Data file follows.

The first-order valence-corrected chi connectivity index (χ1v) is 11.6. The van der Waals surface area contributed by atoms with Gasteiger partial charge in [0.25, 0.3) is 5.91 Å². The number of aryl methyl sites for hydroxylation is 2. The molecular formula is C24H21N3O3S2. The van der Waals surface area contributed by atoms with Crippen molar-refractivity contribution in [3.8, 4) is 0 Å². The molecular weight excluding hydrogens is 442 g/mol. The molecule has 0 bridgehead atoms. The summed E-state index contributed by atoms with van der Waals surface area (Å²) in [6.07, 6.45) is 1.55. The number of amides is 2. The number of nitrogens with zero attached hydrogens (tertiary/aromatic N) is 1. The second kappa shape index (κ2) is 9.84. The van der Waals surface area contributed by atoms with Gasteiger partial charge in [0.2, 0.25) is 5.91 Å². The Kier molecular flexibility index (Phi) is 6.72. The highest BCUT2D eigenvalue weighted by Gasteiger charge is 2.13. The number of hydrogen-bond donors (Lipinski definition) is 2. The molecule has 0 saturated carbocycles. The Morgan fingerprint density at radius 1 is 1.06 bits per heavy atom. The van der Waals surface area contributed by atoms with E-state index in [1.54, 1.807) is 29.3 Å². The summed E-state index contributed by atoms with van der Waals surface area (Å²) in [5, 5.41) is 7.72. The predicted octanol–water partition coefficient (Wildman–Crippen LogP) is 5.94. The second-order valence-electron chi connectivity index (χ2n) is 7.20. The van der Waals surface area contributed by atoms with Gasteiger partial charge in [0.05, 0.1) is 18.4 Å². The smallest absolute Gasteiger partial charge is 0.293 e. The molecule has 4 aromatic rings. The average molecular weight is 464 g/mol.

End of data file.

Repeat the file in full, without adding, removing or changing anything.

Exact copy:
The first-order valence-corrected chi connectivity index (χ1v) is 11.6. The van der Waals surface area contributed by atoms with Gasteiger partial charge in [0.25, 0.3) is 5.91 Å². The number of aryl methyl sites for hydroxylation is 2. The molecular formula is C24H21N3O3S2. The van der Waals surface area contributed by atoms with Crippen molar-refractivity contribution in [3.8, 4) is 0 Å². The molecular weight excluding hydrogens is 442 g/mol. The molecule has 0 bridgehead atoms. The summed E-state index contributed by atoms with van der Waals surface area (Å²) in [6.07, 6.45) is 1.55. The number of amides is 2. The number of nitrogens with zero attached hydrogens (tertiary/aromatic N) is 1. The second kappa shape index (κ2) is 9.84. The van der Waals surface area contributed by atoms with Gasteiger partial charge in [0.2, 0.25) is 5.91 Å². The Kier molecular flexibility index (Phi) is 6.72. The highest BCUT2D eigenvalue weighted by Gasteiger charge is 2.13. The number of hydrogen-bond donors (Lipinski definition) is 2. The molecule has 0 saturated carbocycles. The Morgan fingerprint density at radius 1 is 1.06 bits per heavy atom. The van der Waals surface area contributed by atoms with E-state index in [1.54, 1.807) is 29.3 Å². The summed E-state index contributed by atoms with van der Waals surface area (Å²) in [5, 5.41) is 7.72. The predicted octanol–water partition coefficient (Wildman–Crippen LogP) is 5.94. The second-order valence-electron chi connectivity index (χ2n) is 7.20. The van der Waals surface area contributed by atoms with Gasteiger partial charge in [0.05, 0.1) is 18.4 Å². The smallest absolute Gasteiger partial charge is 0.293 e. The molecule has 4 aromatic rings. The average molecular weight is 464 g/mol.